Dr Girol Karacaoglu, then Chief Economist, New Zealand Treasury, informed the participants about the Treasury’s higher Living Standards Framework, and how the Treasury is currently working towards greater intergenerational wellbeing in New Zealand at the one-day Manawatu TacklingPovertyNZ workshop on 15 August 2016.

You can watch Dr Girol’s video on the McGuinness Institute YouTube channel or view it below.

Dr Girol explained the Living Standards Framework, which government ministries use to frame public policy. The framework integrates economic, environmental, social and human capital to maximise intergenerational well-being, which is vital when thinking about a sustainable future for New Zealand.

Girol discussed how the aim of public policy is to provide opportunities and empower people to live the kinds of lives they can find value in. Treasury’s advice emphasises that living standards are enhanced if everyone has the capability and opportunity to participate in society. He spoke about how the major issue we are currently facing is disjointed public services. We have a range of silos which are unable to function in a collective, collaborative manner to deliver outcomes to our citizens.

Girol noted that New Zealand is a diverse country with a rich history and culture that must be brought into solutions. While Wellington can do the analysis and number crunching, the solutions should come from the community.

About the TacklingPovertyNZ 2016 tour
In December 2015, the McGuinness Institute undertook a three-day workshop in collaboration with the New Zealand Treasury. Its purpose was to explore ways to reduce poverty in New Zealand. This workshop has led to a number of outputs, one of which was a tour of one-day workshops around New Zealand throughout 2016. The purpose of the tour was to build and share ideas on how to tackle poverty, come up with local solutions and connect like-minded people within communities.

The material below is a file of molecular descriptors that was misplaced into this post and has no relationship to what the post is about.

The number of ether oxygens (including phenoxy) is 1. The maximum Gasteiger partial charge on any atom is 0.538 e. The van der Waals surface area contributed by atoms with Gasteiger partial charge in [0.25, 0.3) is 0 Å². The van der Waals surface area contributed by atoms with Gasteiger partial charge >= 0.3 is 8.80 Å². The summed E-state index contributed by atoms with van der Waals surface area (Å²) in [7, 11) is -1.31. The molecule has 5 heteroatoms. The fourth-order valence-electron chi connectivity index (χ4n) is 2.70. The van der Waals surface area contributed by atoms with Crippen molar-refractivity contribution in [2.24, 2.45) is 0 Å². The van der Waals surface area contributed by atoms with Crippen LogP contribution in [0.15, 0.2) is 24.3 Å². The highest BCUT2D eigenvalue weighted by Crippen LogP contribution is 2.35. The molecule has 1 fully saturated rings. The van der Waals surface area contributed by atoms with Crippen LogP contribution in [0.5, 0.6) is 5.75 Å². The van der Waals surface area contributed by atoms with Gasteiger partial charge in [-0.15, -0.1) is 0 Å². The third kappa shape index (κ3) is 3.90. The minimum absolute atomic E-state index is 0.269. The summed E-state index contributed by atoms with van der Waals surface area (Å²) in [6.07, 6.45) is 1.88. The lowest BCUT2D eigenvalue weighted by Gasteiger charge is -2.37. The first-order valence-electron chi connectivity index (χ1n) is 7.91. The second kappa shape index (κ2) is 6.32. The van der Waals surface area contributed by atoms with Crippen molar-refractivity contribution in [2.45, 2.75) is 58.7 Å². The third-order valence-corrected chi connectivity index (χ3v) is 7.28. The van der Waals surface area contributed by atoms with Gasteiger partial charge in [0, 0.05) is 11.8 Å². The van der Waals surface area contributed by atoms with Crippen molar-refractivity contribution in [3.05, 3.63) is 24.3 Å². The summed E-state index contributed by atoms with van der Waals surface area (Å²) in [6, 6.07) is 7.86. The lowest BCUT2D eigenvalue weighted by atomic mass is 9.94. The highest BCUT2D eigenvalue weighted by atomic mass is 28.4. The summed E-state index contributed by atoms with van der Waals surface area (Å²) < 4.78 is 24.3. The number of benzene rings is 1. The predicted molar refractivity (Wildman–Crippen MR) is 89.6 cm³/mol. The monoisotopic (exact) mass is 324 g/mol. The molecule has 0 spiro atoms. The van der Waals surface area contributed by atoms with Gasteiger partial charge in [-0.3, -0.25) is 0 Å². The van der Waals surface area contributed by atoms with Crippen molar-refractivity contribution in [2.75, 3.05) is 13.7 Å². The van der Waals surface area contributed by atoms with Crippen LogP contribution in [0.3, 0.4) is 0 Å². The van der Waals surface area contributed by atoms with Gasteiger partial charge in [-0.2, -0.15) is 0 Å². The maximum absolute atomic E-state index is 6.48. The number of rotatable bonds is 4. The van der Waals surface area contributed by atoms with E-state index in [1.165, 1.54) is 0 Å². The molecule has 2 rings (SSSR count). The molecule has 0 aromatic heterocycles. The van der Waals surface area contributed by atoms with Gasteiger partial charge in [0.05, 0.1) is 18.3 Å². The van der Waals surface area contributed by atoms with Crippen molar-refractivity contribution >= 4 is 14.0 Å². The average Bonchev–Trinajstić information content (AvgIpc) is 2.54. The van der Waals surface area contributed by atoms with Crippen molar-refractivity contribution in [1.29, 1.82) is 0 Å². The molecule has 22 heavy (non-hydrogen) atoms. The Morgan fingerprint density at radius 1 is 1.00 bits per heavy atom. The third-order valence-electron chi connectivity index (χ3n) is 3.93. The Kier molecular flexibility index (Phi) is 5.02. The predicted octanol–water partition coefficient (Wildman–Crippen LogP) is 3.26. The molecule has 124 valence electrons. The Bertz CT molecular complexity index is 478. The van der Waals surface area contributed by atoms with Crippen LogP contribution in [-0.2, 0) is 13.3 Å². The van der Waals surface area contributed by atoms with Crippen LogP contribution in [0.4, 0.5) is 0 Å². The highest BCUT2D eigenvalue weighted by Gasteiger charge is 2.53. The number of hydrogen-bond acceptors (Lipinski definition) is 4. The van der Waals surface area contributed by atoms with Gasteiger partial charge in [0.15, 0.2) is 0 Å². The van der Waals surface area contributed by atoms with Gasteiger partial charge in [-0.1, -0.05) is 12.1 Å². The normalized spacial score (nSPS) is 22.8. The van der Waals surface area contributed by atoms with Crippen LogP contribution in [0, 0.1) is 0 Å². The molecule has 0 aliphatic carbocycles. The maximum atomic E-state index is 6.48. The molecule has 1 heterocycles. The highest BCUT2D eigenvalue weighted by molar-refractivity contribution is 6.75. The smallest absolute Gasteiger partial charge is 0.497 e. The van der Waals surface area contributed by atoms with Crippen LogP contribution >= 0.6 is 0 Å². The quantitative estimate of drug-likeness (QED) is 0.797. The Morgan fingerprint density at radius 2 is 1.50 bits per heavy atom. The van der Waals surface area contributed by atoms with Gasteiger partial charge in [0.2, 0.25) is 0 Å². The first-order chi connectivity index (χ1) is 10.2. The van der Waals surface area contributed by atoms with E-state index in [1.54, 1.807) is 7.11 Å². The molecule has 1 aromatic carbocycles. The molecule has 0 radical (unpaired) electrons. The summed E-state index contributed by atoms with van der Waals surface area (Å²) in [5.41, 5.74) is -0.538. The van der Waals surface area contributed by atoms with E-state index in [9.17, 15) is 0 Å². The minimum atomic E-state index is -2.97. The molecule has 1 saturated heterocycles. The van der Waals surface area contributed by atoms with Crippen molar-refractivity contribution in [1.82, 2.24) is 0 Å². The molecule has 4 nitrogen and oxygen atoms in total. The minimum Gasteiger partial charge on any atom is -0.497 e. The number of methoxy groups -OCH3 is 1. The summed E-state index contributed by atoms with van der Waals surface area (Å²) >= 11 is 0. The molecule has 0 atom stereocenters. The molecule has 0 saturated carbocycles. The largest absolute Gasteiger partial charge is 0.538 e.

The Manawatu workshop was one of six, along with workshops in Queenstown, Rotorua, Gisborne, Kaitaia and Kaikohe. A discussion paper for each area visited has been published on our website. These papers are specific to each community and together form a series showcasing insights from individuals who attended a one-day workshop in their local community.

In addition, the mayors from each council met with the then Minister of Finance, Hon Bill English to discuss the outputs of the workshops, which led to the Demarcation zones for public policy innovation proposal sent to the Prime Minister, the Rt Hon Bill English, on 21 December 2016. The proposal calls for the establishment of demarcation zones, which will isolate and separate an area from existing rules to make space for new rules to be implemented that are fit for the specific community they serve – decentralising economic and social governance. This instrument of public policy reform aims to tackle poverty and build economic wealth in the community.

Working Paper 2017/01 – TacklingPovertyNZ 2016 Tour: Methodology, results and observations has been released for comment and can be found on our website. This paper brings all the outputs together from the six workshops and aims to illustrate the differences between communities. In 2017 we would like to build on these findings. There was a lot to learn and digest, and we are still working through what this means in terms of public policy. Any feedback on this paper is most welcome. This year we will send an invitation to all MPs to meet to discuss the working paper.